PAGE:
I hesitate to nitpick, because… why diminish people’s enjoyment of perfectly good Doctor Who? But like I said, there were some little niggling things in three of the four stories that left me less than fully sated.
Memory Bank hit all cylinders for me. Okay, big fatty blobby alien is a stereotype and the monsters are fairly generic, but it’s a half hour story.( Turlough’s predicament, the juicy bits of character development and backstory for him, and the Doctor’s new friend round out a good half hour to make it seem like more than that.
The Last Fairy Tale is one of the few times I’ve heard a Who story that felt shallow and unconvincing. Somehow, as Pythonesque as Castle of Fear was, I still believed the Doctor and Nyssa were really there and the story was happening. Whereas Fairy Tale’s “hostage situation” characters were just a little too gimmicky for me.
It’s a cute conceit to have “baddie” archetypes asking for a new paradigm. But then you need to give them a new paradigm instead of caricaturing them as stereotypes on which you’ve slapped a label saying “she isn’t what she seems to be, no really!” Imagine Shrek if Fiona really was a pretty damsel in distress trying and failing to be anything else, notwithstanding a nice man patting her on the head and saying “yes, you’re very brave.”
I also winced at this “upgrade”: “Okay, the witch isn’t the evil woman, the princess is.” Because it’s gotta be one or the other, right? Whereas the dudes get to be shades of non-gender-stereotyped gray: dwarves or enchanted werewolves or storytellers, protagonists or humorously-subverted protagonists, etc, etc. Although I did like Turlough’s meta-analysis of the Doctor and his faith that the Doctor was up to something.
We all know Paul Magrs can write better female characters than this.
Here, have a selection of revisionist fairy tales that have crossed my social media feed in the last few weeks. The difference, I think, is that the characters are treated as real people, even when it’s a bit tongue-in-cheek: toad words, Susan Pevensie all grown up, The Fish Wife, Rejected Princesses.
I loved Repeat Offender; in fact it’s my favourite on this anthology because I love it when Five uses words and wits in lieu of a kettle and a piece of string to talk himself out of scrapes. I also love the fact that it plays on our expectations — oh, Turlough’s being shifty and betraying him again, just as he did in Jupiter Conjunction; he must be up to something! Whereas if any other companion started acting that dodgy you’d immediately know they were possessed. I guessed the story would wind up with someone being possessed again before it was over, but Turlough still managed to trick me into thinking he was just being a cowardly git again. Sneaky.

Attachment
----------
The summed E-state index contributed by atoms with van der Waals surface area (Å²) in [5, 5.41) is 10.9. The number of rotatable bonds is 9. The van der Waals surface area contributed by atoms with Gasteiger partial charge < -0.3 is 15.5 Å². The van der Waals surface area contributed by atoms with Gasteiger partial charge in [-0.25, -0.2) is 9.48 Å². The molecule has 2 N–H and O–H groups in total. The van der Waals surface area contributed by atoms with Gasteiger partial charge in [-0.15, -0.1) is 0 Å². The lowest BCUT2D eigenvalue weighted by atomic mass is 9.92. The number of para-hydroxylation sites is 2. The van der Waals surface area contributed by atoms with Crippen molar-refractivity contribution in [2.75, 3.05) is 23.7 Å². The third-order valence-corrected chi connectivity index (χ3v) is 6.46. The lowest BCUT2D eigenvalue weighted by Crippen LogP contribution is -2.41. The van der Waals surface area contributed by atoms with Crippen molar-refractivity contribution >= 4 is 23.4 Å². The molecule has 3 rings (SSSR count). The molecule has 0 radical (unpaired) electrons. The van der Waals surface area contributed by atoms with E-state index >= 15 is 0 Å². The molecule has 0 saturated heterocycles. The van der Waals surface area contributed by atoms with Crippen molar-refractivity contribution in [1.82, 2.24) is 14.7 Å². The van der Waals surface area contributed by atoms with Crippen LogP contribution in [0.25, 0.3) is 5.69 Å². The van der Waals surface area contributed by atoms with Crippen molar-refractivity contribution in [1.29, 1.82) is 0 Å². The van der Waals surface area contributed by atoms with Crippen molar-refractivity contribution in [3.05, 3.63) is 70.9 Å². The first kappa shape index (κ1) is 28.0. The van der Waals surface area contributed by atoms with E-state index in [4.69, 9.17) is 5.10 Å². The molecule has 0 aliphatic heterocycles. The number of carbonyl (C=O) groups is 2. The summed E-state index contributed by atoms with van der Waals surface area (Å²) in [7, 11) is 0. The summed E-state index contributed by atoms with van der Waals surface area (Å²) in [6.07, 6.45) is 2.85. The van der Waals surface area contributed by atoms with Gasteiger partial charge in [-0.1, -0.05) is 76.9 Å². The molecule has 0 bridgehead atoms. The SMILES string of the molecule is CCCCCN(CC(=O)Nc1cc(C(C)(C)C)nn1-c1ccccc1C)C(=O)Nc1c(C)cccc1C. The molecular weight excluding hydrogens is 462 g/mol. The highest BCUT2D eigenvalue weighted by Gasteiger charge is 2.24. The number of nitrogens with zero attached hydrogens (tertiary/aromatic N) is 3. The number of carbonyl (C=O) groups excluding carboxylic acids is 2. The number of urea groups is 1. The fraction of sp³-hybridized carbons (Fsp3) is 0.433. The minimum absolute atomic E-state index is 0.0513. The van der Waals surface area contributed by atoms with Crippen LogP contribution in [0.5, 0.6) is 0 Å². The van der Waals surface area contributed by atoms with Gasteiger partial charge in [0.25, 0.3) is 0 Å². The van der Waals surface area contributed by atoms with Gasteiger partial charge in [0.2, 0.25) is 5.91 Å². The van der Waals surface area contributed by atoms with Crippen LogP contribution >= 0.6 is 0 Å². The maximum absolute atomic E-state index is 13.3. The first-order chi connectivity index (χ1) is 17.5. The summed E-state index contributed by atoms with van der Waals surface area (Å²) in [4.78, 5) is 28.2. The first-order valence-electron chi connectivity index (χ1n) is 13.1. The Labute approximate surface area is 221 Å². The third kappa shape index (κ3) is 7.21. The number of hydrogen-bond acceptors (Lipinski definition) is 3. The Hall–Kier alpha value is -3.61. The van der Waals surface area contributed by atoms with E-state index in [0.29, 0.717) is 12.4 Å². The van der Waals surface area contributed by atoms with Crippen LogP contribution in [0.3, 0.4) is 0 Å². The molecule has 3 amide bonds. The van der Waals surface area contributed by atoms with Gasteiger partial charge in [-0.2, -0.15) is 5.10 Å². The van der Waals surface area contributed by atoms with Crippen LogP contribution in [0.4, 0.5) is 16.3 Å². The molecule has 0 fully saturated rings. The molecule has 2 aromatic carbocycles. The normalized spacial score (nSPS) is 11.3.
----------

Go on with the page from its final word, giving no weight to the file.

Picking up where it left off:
Only trouble is, that paradox with the whatsit Shroud killing all the past Doctors should have blown a bigger paradox-hole in the universe than Nyssa going back to her son in Prisoners of Fate. I feel like there should’ve been a way to tell this (not) murder mystery without resorting to that.
The Becoming left me unsatisfied because it set up this fascinating, complex mess of a story, the Doctor realizes what’s going on and declares he’s going to help solve the mess, and then… whoops, time’s up! So instead of backing up his passionate speech, he tells the guest character, “Good luck with that!” and books it out of there.
I appreciate that Fallible Five doesn’t always save the day; it’s one of his defining characteristics (see: Warriors of the Deep, Spare Parts, Creatures of Beauty, Burning Prince, The Elite, The Entropy Composition, Cold Fusion, Prisoners of Fate, Entropy Plague, and so many others). It makes him refreshingly flawed and approachable compared to his two predecessors. But it’s not enough to use Five’s inadequacy as a dramatic plot twist; it’s come up too often.
So having him give up and go with his tail between his legs left this story feeling a bit unfinished to me. Which is even more of a problem, since The Last Fairy Tale also had a “whoops, the Doctor is useless; it’s up to a guest character to deal with the central problem” twist.